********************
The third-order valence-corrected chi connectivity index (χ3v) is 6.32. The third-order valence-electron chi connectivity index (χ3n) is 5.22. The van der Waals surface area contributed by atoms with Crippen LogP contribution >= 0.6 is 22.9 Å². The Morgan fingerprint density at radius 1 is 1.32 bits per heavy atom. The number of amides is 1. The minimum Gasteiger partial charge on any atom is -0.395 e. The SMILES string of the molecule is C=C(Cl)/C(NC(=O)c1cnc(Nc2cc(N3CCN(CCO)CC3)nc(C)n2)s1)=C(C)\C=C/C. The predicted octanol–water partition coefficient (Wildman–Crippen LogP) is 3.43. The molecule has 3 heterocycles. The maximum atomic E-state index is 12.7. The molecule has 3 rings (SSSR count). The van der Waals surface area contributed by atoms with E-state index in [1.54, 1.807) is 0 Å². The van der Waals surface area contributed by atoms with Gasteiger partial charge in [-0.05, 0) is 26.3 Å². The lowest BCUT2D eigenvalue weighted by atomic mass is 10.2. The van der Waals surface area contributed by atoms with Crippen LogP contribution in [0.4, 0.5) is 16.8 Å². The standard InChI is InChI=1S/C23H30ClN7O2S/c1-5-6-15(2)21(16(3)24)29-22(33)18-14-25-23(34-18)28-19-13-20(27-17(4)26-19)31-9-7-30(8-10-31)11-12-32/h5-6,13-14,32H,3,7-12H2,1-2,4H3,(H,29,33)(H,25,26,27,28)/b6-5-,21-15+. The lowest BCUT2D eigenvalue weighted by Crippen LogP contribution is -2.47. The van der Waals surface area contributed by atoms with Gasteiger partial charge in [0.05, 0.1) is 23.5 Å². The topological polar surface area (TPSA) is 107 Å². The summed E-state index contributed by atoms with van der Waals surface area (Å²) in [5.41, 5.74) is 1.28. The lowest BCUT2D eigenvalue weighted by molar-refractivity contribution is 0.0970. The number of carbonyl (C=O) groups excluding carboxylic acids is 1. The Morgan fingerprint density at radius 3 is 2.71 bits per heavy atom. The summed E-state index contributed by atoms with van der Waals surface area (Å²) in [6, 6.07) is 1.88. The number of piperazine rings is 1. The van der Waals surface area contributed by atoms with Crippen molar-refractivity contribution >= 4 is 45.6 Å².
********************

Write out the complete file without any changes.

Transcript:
The third-order valence-corrected chi connectivity index (χ3v) is 6.32. The third-order valence-electron chi connectivity index (χ3n) is 5.22. The van der Waals surface area contributed by atoms with Crippen LogP contribution >= 0.6 is 22.9 Å². The Morgan fingerprint density at radius 1 is 1.32 bits per heavy atom. The number of amides is 1. The minimum Gasteiger partial charge on any atom is -0.395 e. The SMILES string of the molecule is C=C(Cl)/C(NC(=O)c1cnc(Nc2cc(N3CCN(CCO)CC3)nc(C)n2)s1)=C(C)\C=C/C. The predicted octanol–water partition coefficient (Wildman–Crippen LogP) is 3.43. The molecule has 3 heterocycles. The maximum atomic E-state index is 12.7. The molecule has 3 rings (SSSR count). The van der Waals surface area contributed by atoms with E-state index in [1.54, 1.807) is 0 Å². The van der Waals surface area contributed by atoms with Gasteiger partial charge in [-0.05, 0) is 26.3 Å². The lowest BCUT2D eigenvalue weighted by atomic mass is 10.2. The van der Waals surface area contributed by atoms with Crippen LogP contribution in [0.4, 0.5) is 16.8 Å². The standard InChI is InChI=1S/C23H30ClN7O2S/c1-5-6-15(2)21(16(3)24)29-22(33)18-14-25-23(34-18)28-19-13-20(27-17(4)26-19)31-9-7-30(8-10-31)11-12-32/h5-6,13-14,32H,3,7-12H2,1-2,4H3,(H,29,33)(H,25,26,27,28)/b6-5-,21-15+. The lowest BCUT2D eigenvalue weighted by Crippen LogP contribution is -2.47. The van der Waals surface area contributed by atoms with Gasteiger partial charge in [0.05, 0.1) is 23.5 Å². The topological polar surface area (TPSA) is 107 Å². The summed E-state index contributed by atoms with van der Waals surface area (Å²) in [5.41, 5.74) is 1.28. The lowest BCUT2D eigenvalue weighted by molar-refractivity contribution is 0.0970. The number of carbonyl (C=O) groups excluding carboxylic acids is 1. The Morgan fingerprint density at radius 3 is 2.71 bits per heavy atom. The summed E-state index contributed by atoms with van der Waals surface area (Å²) in [6, 6.07) is 1.88. The number of piperazine rings is 1. The van der Waals surface area contributed by atoms with Crippen molar-refractivity contribution >= 4 is 45.6 Å².